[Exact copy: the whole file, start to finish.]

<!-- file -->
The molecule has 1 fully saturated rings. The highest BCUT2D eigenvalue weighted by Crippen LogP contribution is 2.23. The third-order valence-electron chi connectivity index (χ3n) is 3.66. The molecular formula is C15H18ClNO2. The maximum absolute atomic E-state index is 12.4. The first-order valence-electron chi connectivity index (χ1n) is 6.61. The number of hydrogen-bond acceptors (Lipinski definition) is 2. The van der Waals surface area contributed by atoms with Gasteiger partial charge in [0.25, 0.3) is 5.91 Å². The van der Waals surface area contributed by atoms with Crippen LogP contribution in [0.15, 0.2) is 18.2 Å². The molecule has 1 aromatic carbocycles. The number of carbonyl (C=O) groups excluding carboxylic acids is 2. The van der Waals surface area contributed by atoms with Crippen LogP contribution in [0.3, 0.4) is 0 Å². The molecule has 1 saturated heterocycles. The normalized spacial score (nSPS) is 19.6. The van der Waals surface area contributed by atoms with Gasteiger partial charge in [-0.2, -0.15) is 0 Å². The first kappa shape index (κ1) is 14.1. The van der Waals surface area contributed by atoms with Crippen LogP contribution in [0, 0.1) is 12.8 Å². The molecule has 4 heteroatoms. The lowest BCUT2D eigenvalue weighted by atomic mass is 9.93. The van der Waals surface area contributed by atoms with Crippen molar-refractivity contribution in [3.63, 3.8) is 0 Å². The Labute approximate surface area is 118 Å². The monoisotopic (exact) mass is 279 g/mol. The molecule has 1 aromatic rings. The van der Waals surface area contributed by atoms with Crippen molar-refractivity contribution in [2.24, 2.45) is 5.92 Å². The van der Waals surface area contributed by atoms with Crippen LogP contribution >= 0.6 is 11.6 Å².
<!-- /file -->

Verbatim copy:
The molecule has 1 fully saturated rings. The highest BCUT2D eigenvalue weighted by Crippen LogP contribution is 2.23. The third-order valence-electron chi connectivity index (χ3n) is 3.66. The molecular formula is C15H18ClNO2. The maximum absolute atomic E-state index is 12.4. The first-order valence-electron chi connectivity index (χ1n) is 6.61. The number of hydrogen-bond acceptors (Lipinski definition) is 2. The van der Waals surface area contributed by atoms with Gasteiger partial charge in [0.25, 0.3) is 5.91 Å². The van der Waals surface area contributed by atoms with Crippen LogP contribution in [0.15, 0.2) is 18.2 Å². The molecule has 1 aromatic carbocycles. The number of carbonyl (C=O) groups excluding carboxylic acids is 2. The van der Waals surface area contributed by atoms with Crippen LogP contribution in [0.3, 0.4) is 0 Å². The molecule has 1 saturated heterocycles. The normalized spacial score (nSPS) is 19.6. The van der Waals surface area contributed by atoms with Gasteiger partial charge in [-0.2, -0.15) is 0 Å². The first kappa shape index (κ1) is 14.1. The van der Waals surface area contributed by atoms with Crippen LogP contribution in [0, 0.1) is 12.8 Å². The molecule has 4 heteroatoms. The lowest BCUT2D eigenvalue weighted by atomic mass is 9.93. The van der Waals surface area contributed by atoms with Crippen molar-refractivity contribution in [3.63, 3.8) is 0 Å². The Labute approximate surface area is 118 Å². The monoisotopic (exact) mass is 279 g/mol. The molecule has 1 aromatic rings. The van der Waals surface area contributed by atoms with Crippen molar-refractivity contribution in [2.24, 2.45) is 5.92 Å². The van der Waals surface area contributed by atoms with Crippen LogP contribution >= 0.6 is 11.6 Å².